Episode notes

It’s a bold move for Big Finish to release a new Paul McGann boxed set in the days immediately following the return of the main show to our screens, but in the first of a three-part review, Mark Donaldson finds much to enjoy in Ravenous 2, a set of stories that prove the old Doctors are still worth revisiting.

Boxed set slipcase for Ravenous 2

The previous Ravenous boxed set achieved the rather impressive feat of turning 1980s villain, the Kandyman into something much more sinister and grounded than the multi-coloured, copyright skirting joke of The Happiness Patrol. Aside from that, compared to epic scope of Dark Eyes and Doom Coalition it was a fairly lacklustre and retrograde start to Big Finish’s latest Eighth Doctor arc, providing some fairly disposable “story of the week” adventures. Ravenous 2 sticks to that same structure, providing two standalone tales before the arc kicks into high gear in the final entry in the set.

Cover artwork for ‘Escape from Kaldor’

First up is Matt Fitton’s Escape from Kaldor which finds the Doctor returning Liv to her homeworld of Kaldor City, where they and Helen come face to face with a new generation of Voc robots as well as Liv’s complex personal life. This is the second Robots of Death inspired adventure released by Big Finish this year after January’s Sons of Kaldor so there’s a wearying sense of repetition here. Having the Doctor respond to the OverTech’s assertion that the robots couldn’t possibly commit murder with “it was the same the last time and the time before that” seems more like an admission of guilt on the writer’s part than anything else. A later scene finds the Doctor and Helen discussing the appeal of the Voc robot design, which is iconic, but the fact remains that their general motivation is always in the hands of someone else messing with their programming. It was the same reason why the Ood had such diminishing returns in both Planet of the Ood and The Doctor’s Wife.

Thankfully, the robots are predominantly there to provide a bit of Doctor Who style death and destruction to a story that is much more interested in covering themes of the distribution of wealth, inequality and the collateral damage of corporate cover-ups. There’s a real-world relevance here, and Fitton deftly builds on the world originally conceived by Chris Boucher. For example, the Doctor’s first scene, coming up against some anti-corporation protesters is perhaps the closest we’ll get to Doctor Who covering the Occupy movement.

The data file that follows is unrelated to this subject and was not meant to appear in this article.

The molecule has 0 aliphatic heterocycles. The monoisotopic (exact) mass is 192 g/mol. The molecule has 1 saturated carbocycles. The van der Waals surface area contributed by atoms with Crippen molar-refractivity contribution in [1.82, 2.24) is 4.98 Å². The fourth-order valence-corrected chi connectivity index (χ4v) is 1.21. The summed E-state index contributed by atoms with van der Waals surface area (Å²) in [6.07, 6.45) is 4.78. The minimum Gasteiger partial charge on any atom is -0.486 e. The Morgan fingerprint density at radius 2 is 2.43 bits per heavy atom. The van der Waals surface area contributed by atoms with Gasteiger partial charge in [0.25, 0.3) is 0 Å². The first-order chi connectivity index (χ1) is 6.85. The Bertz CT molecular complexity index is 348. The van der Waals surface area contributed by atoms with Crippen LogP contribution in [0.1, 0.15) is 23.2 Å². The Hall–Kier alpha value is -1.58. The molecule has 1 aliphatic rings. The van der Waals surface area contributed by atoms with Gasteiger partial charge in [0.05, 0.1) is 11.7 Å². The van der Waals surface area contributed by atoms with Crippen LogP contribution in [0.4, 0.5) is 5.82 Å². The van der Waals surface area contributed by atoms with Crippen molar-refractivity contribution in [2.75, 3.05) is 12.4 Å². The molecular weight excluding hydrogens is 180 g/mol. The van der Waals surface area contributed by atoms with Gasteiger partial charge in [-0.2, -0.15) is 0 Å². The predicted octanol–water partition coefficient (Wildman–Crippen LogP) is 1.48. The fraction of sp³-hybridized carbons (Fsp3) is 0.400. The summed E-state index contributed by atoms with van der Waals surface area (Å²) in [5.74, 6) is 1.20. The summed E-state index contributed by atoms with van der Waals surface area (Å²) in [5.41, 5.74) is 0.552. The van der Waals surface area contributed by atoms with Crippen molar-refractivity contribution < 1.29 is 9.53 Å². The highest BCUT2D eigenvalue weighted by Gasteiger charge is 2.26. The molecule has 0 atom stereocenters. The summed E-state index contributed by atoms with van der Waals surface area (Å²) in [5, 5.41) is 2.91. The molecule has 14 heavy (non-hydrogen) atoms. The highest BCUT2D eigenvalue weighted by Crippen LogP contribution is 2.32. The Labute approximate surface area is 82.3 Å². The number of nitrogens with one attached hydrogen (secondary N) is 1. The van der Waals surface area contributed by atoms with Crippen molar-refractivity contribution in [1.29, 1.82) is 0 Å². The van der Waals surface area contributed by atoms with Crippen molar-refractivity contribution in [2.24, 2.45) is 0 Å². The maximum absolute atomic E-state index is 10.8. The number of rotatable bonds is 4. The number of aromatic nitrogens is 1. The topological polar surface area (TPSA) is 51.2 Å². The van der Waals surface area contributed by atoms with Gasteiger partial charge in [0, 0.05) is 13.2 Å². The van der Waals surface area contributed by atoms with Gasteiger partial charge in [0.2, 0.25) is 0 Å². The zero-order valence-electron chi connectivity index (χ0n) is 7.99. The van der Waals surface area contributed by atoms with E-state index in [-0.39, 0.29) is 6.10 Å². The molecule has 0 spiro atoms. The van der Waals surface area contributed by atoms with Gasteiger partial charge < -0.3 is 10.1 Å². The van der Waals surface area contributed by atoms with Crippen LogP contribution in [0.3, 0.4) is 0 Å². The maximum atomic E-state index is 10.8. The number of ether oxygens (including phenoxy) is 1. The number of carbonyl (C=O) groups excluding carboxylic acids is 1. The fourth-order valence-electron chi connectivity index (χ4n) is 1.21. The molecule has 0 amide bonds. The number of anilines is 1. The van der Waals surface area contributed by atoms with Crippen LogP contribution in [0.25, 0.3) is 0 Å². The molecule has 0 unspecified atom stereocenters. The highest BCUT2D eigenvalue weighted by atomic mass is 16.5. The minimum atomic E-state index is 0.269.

The real strength of the story and this era of Eighth Doctor adventures as a whole is Nicola Walker as Liv Chenka, who gets her own “companion returns home” story in the vein of Survival or Aliens of London. Refreshingly, Liv is back home unwillingly thanks to a well-meaning but misguided decision by the Doctor. Without any family to return to, she no longer feels like she belongs among the selfish and materialistic people of Kaldor City. Liv’s tension is the emotional core of Escape from Kaldor and provides a fresh spin on the homecoming model perfected by Russell T. Davies. Whilst a former colleague from her MedTech days receives short shrift, her conflict with a figure from her past is emotionally nuanced, never feeling overblown or melodramatic. Walker and Claire Rushbrook are magnificent at capturing the deep, complicated love that resides underneath each character’s anger and disappointment. It is therefore frustrating that this aspect of the story takes so long to pick up speed, ultimately receiving an abrupt, cop-out ending.

Despite that, however, Escape from Kaldor is a story that has a lot going for it, corporate satire, some blackly comic (albeit a little noisy and hard to follow) death scenes during the robot rampage, and an affecting family relationship. It shares a major flaw with many of Doctor Who‘s similarly flawed stories of the past 55 years, in that it has so many intriguing ideas but can never really decide which element it’s most interested in, which often results in the most compelling characters getting short-changed.

NEXT TIMEThe Doctor, Liv and Helen come face to face with a real-life fairytale monster amidst the Christmas markets of Salzburg…

Ravenous 2 is available now

Written By: Matt Fitton, John Dorney, Guy Adams
Directed By: Ken Bentley

Cast

Paul McGann (The Doctor), Nicola Walker (Liv Chenka), Hattie Morahan (Helen Sinclair), Mark Bonnar (The Eleven), Claire Rushbrook (Tula Chenka / SV111 / SV23), Richard Popple (Kit Laver), David Rintoul (Galla Posca), Tracy Wiles (Hadway / Salma / V75), John Dorney (Sol / Security Guard / Comtech / V21 / V616), Jamie Newall (Shafranek), Carla Mendonça (Waltraud Raither / Imp 1), Kate Rawson (Inge / Imp 2), Ewan Goddard (Christophe / Krampus Runner), Robert Whitelock (Bruno / Vagabond / Priest), Siân Phillips (Pilgrim), Raad Rawi(Bishop) Kate Duchêne (Antonia Werner), Susan Hingley (Maria Werner), Pippa Haywood (Jaxa), George Asprey (Ravenous). Other parts played by members of the cast.

Producer David Richardson
Script Editor Ken Bentley
Executive Producers Jason Haigh-Ellery and Nicholas Briggs

Mark Donaldson

Mark is a film chatter-aboutter, writer and co-host of boozy Doctor Who podcast "On the Time Lash". He has been a Doctor Who fan since catching a repeat of The Time Meddler in the early 1990s and has only ever taken a year or two off from fandom to focus on being a moody teenager.

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